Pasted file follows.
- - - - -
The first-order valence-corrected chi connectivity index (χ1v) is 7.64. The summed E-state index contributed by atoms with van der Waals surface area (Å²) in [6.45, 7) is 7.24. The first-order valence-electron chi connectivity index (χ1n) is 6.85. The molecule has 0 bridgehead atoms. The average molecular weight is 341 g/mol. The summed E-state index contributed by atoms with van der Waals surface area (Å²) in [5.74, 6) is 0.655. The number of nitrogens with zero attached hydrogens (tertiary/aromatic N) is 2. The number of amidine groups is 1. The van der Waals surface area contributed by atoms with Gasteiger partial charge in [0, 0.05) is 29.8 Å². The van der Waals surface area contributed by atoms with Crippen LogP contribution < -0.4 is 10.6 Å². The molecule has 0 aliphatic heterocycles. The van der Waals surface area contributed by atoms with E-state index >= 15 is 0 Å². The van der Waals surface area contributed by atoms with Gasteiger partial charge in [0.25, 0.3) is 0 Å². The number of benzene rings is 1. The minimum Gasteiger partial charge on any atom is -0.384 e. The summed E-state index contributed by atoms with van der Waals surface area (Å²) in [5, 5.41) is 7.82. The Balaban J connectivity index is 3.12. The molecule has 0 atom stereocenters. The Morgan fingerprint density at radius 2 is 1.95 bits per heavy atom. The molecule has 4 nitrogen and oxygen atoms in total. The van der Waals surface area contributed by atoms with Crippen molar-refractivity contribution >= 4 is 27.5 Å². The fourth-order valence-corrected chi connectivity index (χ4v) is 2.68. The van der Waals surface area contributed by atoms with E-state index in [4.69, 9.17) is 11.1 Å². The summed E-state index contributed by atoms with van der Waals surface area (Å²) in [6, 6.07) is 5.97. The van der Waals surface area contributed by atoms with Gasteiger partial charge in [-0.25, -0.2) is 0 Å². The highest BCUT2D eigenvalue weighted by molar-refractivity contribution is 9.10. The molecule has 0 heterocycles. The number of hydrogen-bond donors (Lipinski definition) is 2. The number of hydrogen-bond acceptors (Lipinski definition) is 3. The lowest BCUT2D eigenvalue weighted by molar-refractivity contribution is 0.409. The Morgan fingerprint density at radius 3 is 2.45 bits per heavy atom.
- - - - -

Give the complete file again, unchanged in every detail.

The first-order valence-corrected chi connectivity index (χ1v) is 7.64. The summed E-state index contributed by atoms with van der Waals surface area (Å²) in [6.45, 7) is 7.24. The first-order valence-electron chi connectivity index (χ1n) is 6.85. The molecule has 0 bridgehead atoms. The average molecular weight is 341 g/mol. The summed E-state index contributed by atoms with van der Waals surface area (Å²) in [5.74, 6) is 0.655. The number of nitrogens with zero attached hydrogens (tertiary/aromatic N) is 2. The number of amidine groups is 1. The van der Waals surface area contributed by atoms with Gasteiger partial charge in [0, 0.05) is 29.8 Å². The van der Waals surface area contributed by atoms with Crippen LogP contribution < -0.4 is 10.6 Å². The molecule has 0 aliphatic heterocycles. The van der Waals surface area contributed by atoms with E-state index >= 15 is 0 Å². The van der Waals surface area contributed by atoms with Gasteiger partial charge in [0.25, 0.3) is 0 Å². The number of benzene rings is 1. The minimum Gasteiger partial charge on any atom is -0.384 e. The summed E-state index contributed by atoms with van der Waals surface area (Å²) in [5, 5.41) is 7.82. The Balaban J connectivity index is 3.12. The molecule has 0 atom stereocenters. The Morgan fingerprint density at radius 2 is 1.95 bits per heavy atom. The molecule has 4 nitrogen and oxygen atoms in total. The van der Waals surface area contributed by atoms with Crippen molar-refractivity contribution >= 4 is 27.5 Å². The fourth-order valence-corrected chi connectivity index (χ4v) is 2.68. The van der Waals surface area contributed by atoms with E-state index in [4.69, 9.17) is 11.1 Å². The summed E-state index contributed by atoms with van der Waals surface area (Å²) in [6, 6.07) is 5.97. The van der Waals surface area contributed by atoms with Gasteiger partial charge in [-0.25, -0.2) is 0 Å². The highest BCUT2D eigenvalue weighted by molar-refractivity contribution is 9.10. The molecule has 0 heterocycles. The number of hydrogen-bond donors (Lipinski definition) is 2. The number of hydrogen-bond acceptors (Lipinski definition) is 3. The lowest BCUT2D eigenvalue weighted by molar-refractivity contribution is 0.409. The Morgan fingerprint density at radius 3 is 2.45 bits per heavy atom.